Supervisors extend restrictions on using sewage sludge as fertilizer

dsneed@thetribunenews.comMay 7, 2014 

Temporary restrictions that have all but banned the use of sewage sludge as fertilizer in San Luis Obispo County will continue four more years.

County supervisors Tuesday approved the extension, which gives county environmental health officials more time to develop a permanent ordinance. This is an issue the county has been grappling with since 1998.

The interim ordinance currently in place was originally approved in 2004. “This may be the longest interim ordinance ever,” quipped Rich Lichtenfels, supervising environmental health officer.

Sludge or biosolids is the mulch-like solid material left over from sewage treatment that can be used as crop fertilizer. The land application of sludge is controversial because it can contain harmful metals such as zinc, cadmium, selenium and copper that are not removed by the sewage treatment process and can accumulate in soils with repeated applications.

The ordinance limits the use of sludge to historic levels and is so restrictive that it has essentially eliminated its use in the county. Only 1,500 cubic yards of sludge a year can be applied in the county.

A major stumbling block in developing a permanent ordinance is the cost of an environmental impact report, which is expected to be $200,000 and take two years to complete due to the complexity and controversy of the issue.

County officials also are waiting for a report from the federal Environmental Protection Agency expected next year that will examine the environmental effects of pollutants and other compounds commonly found in sludge.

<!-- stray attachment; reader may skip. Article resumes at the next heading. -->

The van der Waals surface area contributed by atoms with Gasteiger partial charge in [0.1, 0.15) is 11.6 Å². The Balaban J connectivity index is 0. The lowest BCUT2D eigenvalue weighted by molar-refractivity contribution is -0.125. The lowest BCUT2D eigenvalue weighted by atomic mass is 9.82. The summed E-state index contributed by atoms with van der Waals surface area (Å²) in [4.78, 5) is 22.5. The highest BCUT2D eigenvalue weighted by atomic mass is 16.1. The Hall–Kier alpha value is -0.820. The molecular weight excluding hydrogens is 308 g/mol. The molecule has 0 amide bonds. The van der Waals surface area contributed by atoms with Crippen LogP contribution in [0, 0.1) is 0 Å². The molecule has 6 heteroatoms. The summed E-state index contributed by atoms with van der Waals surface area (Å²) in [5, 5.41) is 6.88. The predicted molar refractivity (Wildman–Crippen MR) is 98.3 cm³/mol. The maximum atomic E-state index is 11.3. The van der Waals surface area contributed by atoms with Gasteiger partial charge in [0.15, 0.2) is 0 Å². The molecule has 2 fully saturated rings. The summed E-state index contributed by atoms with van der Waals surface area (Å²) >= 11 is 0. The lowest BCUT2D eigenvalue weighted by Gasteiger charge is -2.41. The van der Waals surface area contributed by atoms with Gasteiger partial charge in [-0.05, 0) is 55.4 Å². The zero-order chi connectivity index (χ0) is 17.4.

Continuing the interim ordinance received unanimous support from the public at Tuesday’s hearing including the wastewater treatment managers from San Luis Obispo and Morro Bay. Both cities dispose of their sludge outside the county.

They urged the county to look at ways to use sludge inside the county other than as fertilizer. For example, it can be burned as cogeneration fuel. It can also be disposed of in landfills, used as cover material in landfills, and used to stabilize burned areas.

The county’s 17 wastewater treatment plants generate approximately 11,500 tons of biosolids a year, Lichtenfels said. About a quarter of that amount is disposed of in landfills and another quarter is trucked to the San Joaquin Valley to be used as compost. The other half of the sludge is trucked to a composting facility in Santa Maria.

Sludge can be mixed with green waste and sold as composting material without regulatory oversight. Composted biosolids sold in 40-pound bags are available at most retail nurseries and home improvement stores.

“We want options,” said Bruce Keogh, Morro Bay’s sewage treatment plant manager. “We want as many options considered as possible.”

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